It's December 24. Do you know where all your holiday presents are? If you still haven't crossed off everyone on your list--or maybe your list suddenly expanded because your nephew is bringing his new girlfriend to Christmas dinner, or a coworker surprised you with a thoughtful gift--there's still time to get something for them. Gift cards let them pick something out for themselves, and yeah they're kind of boring, but thankfully those aren't even your only options at this extremely late date. Let the Queen of Procrastination (me) solve all of your problems right now--it's a Festivus miracle.

Gift cards

It's true, gift cards are kind of the easy way out, but this is the zero hour, that magical time when the easy way out also becomes the smart way out. You can email these, or print out a little certificate to give in person, thus showing how super-duper prepared you are.

Amazon has some festive holiday designs, including a few that are animated, so your lucky recipient can hear dogs singing Christmas carols when they open the email. If you don't even know the person's email address you can probably cross them off your list just post the gift to their Facebook profile. #Blessed.

Apple lets you email your loved ones both Apple Store gift cards and iTunes gift cards. But they aren't interchangeable. You can't use Apple Store gift cards at authorized Apple resellers or in the iTunes Store, although you could buy an iTunes gift card with an Apple Store gift card. iTunes gift cards are good for music, movies, apps, books--anything you can buy without leaving iTunes, basically, although you can't use them to "gift" iTunes items to another person. If you try to spread the wealth by gifting your favorite album to another user, that will hit your stored credit card instead of your gift card balance.

Food on demand

Food delivery apps should all have gift cards in my opinion (aside from Christmas, this would be the best new-baby gift on the planet), but EAT24 doesn't, GrubHub doesn't, and Seamless only participates in this Visa-based program that comes with extra fees and only ships via U.S. Mail. Not good. But we can turn elsewhere.

If you're in the San Francisco Bay Area you can turn to startups like Munchery (which also serves Seattle) and Spoonrocket. But foodies anywhere would appreciate a gift card from Blue Apron (which sends you the ingredients to cook for yourself), and OpenTable, which lets you pick the restaurant or let your recipient pick for herself.

Curated clothing

I love getting new clothes, but I hate shopping. And it's so very nice to know that I'm not alone. Luckily, some people out there love to shop and have a knack for finding flattering clothes that look good together. I've enjoyed Stitch Fix for women's clothing and accessories, and I've heard good things about Trunk Club, for menswear. Think of these as curated fashion on demand.

When you sign up at either place, you'll answer some questions about your body type and personal style, and then you'll receive a shipment of clothes in your size, picked out by a stylist. You get to try it all on at home, send back whatever you don't like, and you're only charged for what you keep.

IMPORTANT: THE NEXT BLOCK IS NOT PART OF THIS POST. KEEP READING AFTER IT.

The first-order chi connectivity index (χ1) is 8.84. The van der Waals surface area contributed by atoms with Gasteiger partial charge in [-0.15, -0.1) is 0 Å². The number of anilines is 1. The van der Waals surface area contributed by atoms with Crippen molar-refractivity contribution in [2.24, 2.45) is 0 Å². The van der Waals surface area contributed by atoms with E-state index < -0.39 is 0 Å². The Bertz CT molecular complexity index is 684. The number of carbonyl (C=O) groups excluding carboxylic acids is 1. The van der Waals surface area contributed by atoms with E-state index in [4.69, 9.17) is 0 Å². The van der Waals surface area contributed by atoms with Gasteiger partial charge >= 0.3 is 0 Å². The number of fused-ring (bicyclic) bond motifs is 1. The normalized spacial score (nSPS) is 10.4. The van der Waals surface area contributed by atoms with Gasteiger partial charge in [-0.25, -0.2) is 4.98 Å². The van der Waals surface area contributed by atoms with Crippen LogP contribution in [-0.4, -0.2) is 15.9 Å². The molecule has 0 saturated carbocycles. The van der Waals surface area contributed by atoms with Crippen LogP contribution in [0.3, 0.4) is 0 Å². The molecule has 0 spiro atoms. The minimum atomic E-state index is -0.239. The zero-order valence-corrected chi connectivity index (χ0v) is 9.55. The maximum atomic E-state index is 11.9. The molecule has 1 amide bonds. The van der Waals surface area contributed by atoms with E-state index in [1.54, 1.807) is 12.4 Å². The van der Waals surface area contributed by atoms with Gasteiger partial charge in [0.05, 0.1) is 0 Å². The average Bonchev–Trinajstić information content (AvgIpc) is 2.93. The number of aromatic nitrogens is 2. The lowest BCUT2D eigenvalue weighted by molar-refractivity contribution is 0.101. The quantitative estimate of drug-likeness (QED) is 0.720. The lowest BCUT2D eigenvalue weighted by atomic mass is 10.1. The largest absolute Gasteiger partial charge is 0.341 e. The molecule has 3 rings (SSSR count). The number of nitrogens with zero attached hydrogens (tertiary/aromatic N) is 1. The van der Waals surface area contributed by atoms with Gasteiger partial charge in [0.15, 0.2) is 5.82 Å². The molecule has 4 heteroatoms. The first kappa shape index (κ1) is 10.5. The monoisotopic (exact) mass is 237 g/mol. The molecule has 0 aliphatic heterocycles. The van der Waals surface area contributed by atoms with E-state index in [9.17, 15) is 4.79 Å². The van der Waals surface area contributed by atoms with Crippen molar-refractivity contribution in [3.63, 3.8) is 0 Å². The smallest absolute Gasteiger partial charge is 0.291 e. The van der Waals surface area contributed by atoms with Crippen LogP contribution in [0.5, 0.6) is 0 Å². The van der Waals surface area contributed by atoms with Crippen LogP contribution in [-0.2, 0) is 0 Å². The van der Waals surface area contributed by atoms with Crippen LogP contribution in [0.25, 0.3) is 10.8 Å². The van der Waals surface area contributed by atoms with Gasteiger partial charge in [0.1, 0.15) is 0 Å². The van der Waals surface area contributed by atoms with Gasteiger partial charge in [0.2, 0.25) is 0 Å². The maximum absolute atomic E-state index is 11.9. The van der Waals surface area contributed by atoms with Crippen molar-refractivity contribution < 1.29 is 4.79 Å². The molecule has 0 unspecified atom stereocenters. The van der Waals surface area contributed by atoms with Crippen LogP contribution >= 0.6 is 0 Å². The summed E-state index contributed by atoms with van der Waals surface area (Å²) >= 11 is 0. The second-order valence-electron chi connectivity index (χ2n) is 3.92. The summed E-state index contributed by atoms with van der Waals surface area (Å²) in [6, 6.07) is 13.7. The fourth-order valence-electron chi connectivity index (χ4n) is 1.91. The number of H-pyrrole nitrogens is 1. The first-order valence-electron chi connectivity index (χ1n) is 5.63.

If it sounds a little Columbia House Record Club, don't worry. They don't send a new shipment every single month, only when you request one. Both services offer emailable gift cards, which will let your lucky loved one get spiffy new clothes for an upcoming season, or perhaps a special occasion like a trip or job interview--or just have a professional stylist on the lookout for that perfect pair of jeans.

Streaming services

If you're addicted to a service like Rdio, Pandora, Spotify, or Hulu Plus, share the love with an emailable gift card. Your lucky giftee will think of you every time they crank up their favorite album or binge-watch South Park for days at a time. Netflix is only selling physical gift cards at this time, but they have a locator if you're desparate enough.

For young kids or their parents, you can also give subscriptions to services like Sesame Street Go, Reading Rainbow, and the iOS-only all-you-can-read service Epic.

Digital downloads

If you want to give a specific ebook, movie, TV show, app, or other digital gift, the iTunes Store and Amazon both make that easy. In Amazon, just search for the download in question, and you'll see the "Give as Gift" button right below the button you'd click to buy something. Amazon will email the gift code directly to your giftee, or email it to you so you can print it out and hand-deliver.

In iTunes, first find what you want to give, and then click the small downward-facing triangle next to the button that has the price, the same one you'd click to buy. That triangle holds a menu topped with "Gift This [Media]," along with options to share something via email, add it to your Wish List, and so on.

Weirdly, iTunes lets you give single TV episodes or fully completed seasons, but you can't buy someone a Season Pass for a show that's currently airing.

Personalized coupons

Books and entertainment and cashmere all make fine gifts, but experiences trump those every time. If you're visiting your family, why not give the gift of tech support? But even if you won't be close by, an IOU for a fun day out or a special favor later on can be the perfect thing, and a fun iPhone app called Good For can make those gifts look fancy and delightful--almost like you actually planned ahead! The included templates let you whip up personalized gift certificates and IOU coupons for things like a date night, babysitting, a relaxing massage, or anything you can think of. When you're all done, you just email your gift or send it by text message.

Armed with one (or more!) of these last-minute gifts, all you have to do is relax and make the season bright. Or, you know, find an open gas station or 7-Eleven and give the gift of Gatorade and Skittles. Happy holidays!